It didn’t get much better than being a walker along the Grecian headlands before the wilting of this long Vulgar Era. He could come across a god and then laugh about cheating death: can’t we all when it’s a thinier-than-fancy matter of survival? He could watch beasts and women without having to make up a wounded core in their agitation: would he have been kinder had he invented that moral ulceration?
Christianity came to embroider fig leaves over male devices unless the puttos’, but as it wasn’t possible to fix them with safety-pins, they’ve fallen: the force of gravity was and still is stronger than any fictitious lightening of the human state, and the arrogance of Gregory the Great in reducing pictures to metaphysics’ conveyances has come to die of absurdity in the viral proliferating of shooting in our image-filled universal society.
O Gregory, your ad invisibilia per visibilia [ to what’s invisible through what we see ] has reversed in our frenzy for seeing more and more deeply: a painting is not enough for us in its immediate conspicuousness, it must undergo an infrared photograph and reveal what the painter made and then repented of, what the artist did and then coarse restorers over- and overpainted.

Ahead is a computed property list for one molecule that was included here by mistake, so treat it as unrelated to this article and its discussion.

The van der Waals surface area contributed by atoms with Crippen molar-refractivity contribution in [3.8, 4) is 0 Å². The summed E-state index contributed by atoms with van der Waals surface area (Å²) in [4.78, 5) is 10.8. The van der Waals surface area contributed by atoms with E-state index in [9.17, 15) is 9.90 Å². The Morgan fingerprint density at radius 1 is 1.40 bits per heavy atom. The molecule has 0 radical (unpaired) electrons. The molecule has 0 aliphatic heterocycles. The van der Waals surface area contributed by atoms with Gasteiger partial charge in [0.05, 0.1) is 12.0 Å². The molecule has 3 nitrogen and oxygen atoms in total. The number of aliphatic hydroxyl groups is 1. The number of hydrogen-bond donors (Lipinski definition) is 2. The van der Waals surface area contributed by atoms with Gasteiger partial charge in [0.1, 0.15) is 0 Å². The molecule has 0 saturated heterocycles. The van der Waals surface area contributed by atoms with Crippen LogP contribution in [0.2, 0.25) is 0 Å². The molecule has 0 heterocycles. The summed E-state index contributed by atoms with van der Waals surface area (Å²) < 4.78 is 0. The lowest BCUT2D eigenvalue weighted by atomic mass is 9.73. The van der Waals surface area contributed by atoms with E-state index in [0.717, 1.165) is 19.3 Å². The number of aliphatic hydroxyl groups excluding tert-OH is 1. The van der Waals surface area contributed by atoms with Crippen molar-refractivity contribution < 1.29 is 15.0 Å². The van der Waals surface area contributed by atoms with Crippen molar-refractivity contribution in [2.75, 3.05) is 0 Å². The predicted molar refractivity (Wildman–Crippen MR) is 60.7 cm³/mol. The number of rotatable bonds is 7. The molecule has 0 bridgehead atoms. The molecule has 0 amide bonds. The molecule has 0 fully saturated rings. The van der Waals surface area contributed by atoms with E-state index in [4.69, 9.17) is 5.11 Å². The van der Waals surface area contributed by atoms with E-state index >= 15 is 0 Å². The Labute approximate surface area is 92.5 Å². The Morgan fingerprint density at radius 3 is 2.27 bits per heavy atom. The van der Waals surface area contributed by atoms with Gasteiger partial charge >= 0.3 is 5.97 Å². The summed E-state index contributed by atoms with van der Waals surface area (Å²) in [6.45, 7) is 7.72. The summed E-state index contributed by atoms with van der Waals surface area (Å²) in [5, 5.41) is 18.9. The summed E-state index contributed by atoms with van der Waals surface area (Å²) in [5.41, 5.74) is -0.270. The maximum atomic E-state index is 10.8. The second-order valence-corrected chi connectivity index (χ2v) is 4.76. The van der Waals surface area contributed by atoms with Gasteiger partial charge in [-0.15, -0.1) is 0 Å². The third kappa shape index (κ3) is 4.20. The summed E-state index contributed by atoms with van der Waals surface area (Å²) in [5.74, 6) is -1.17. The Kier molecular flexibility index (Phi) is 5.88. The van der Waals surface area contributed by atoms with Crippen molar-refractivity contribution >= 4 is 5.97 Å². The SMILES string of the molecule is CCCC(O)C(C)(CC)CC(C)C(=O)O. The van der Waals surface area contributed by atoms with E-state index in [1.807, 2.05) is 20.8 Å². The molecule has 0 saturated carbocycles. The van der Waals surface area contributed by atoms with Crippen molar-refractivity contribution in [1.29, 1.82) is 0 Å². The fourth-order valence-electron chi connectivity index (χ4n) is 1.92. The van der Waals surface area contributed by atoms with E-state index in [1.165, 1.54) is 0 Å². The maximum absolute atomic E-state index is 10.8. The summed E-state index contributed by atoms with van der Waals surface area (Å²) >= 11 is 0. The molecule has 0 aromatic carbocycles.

Image has lost its surface appeal for the sake of digital disembodying, sample moltiplication and self-indulgent concocting fake mourning with false smiles, but western man remains among images for their documenting the Being’s neglect of our appearing, the invisibilia ‘s unmovedness to our motion. Plato maintains in his Sophist that noun plus noun plus noun plus noun don’t make one speech. Even done, a speech doesn’t find ear to a true interest, and that gives each face the freedom to say to hell with the livings-by. Face plus face plus face plus face don’t make one folk. Once done by a founder-hero, a folk is morbidly greater than the sum of its parts.
Urban youth graze themselves on dirt and cement to construct themselves mythologically. Kodak frame plus kodak frame plus kodak frame plus Kodak frame don’t give us their troubled, down-tamped, never under-full-sun day. The god has halted at the stake of the wire-netting, the boy has stopped demarcating the broad slate with a chalk. They have seen each other for a while, then the god has gone off and the boy has felt dry in his mouth.
Cy Twombly looks into yesterday’s chalk outlines. Karl Evver looks over the boy who stands tall an lifts his head; still, he takes no drawing of his head, leaving it with its thoughts off stage. The artist seems to be not allowed to do anything but handle his scorching metal point: these guys don’t go to a war, their abdomen will get soon out of shape, but Evver depicts it now, narrow and taut.
Not even Wyeth put war where war is not: in his paintings a Dutch helmet doesn’t shield a crew-cut pate, as Anna Kuerner makes use of it – turned over and warriorless – for gathering cones, and Wyeth doesn’t adulterate Anna Kuerner’s smooth way of life.